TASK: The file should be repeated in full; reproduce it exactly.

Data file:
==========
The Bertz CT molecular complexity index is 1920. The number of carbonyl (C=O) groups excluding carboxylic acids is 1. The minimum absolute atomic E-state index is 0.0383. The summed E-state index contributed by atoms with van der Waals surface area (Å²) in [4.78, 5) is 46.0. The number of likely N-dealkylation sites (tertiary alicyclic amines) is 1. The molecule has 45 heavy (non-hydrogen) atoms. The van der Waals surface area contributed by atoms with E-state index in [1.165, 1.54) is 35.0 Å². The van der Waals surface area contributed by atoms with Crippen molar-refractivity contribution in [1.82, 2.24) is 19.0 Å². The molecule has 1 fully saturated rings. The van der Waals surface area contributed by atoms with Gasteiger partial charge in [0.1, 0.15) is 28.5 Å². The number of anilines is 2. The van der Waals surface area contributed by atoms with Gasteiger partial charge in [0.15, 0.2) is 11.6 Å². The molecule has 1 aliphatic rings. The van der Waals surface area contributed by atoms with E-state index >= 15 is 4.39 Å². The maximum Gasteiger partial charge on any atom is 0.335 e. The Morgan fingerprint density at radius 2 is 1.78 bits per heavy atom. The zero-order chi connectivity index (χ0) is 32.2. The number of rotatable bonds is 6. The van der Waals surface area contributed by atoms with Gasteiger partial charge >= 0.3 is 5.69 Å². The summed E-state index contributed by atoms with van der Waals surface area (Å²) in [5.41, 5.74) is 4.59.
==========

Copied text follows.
The Bertz CT molecular complexity index is 1920. The number of carbonyl (C=O) groups excluding carboxylic acids is 1. The minimum absolute atomic E-state index is 0.0383. The summed E-state index contributed by atoms with van der Waals surface area (Å²) in [4.78, 5) is 46.0. The number of likely N-dealkylation sites (tertiary alicyclic amines) is 1. The molecule has 45 heavy (non-hydrogen) atoms. The van der Waals surface area contributed by atoms with E-state index in [1.165, 1.54) is 35.0 Å². The van der Waals surface area contributed by atoms with Crippen molar-refractivity contribution in [1.82, 2.24) is 19.0 Å². The molecule has 1 fully saturated rings. The van der Waals surface area contributed by atoms with Gasteiger partial charge in [0.1, 0.15) is 28.5 Å². The number of anilines is 2. The van der Waals surface area contributed by atoms with Gasteiger partial charge in [0.15, 0.2) is 11.6 Å². The molecule has 1 aliphatic rings. The van der Waals surface area contributed by atoms with E-state index >= 15 is 4.39 Å². The maximum Gasteiger partial charge on any atom is 0.335 e. The Morgan fingerprint density at radius 2 is 1.78 bits per heavy atom. The zero-order chi connectivity index (χ0) is 32.2. The number of rotatable bonds is 6. The van der Waals surface area contributed by atoms with Gasteiger partial charge >= 0.3 is 5.69 Å². The summed E-state index contributed by atoms with van der Waals surface area (Å²) in [5.41, 5.74) is 4.59.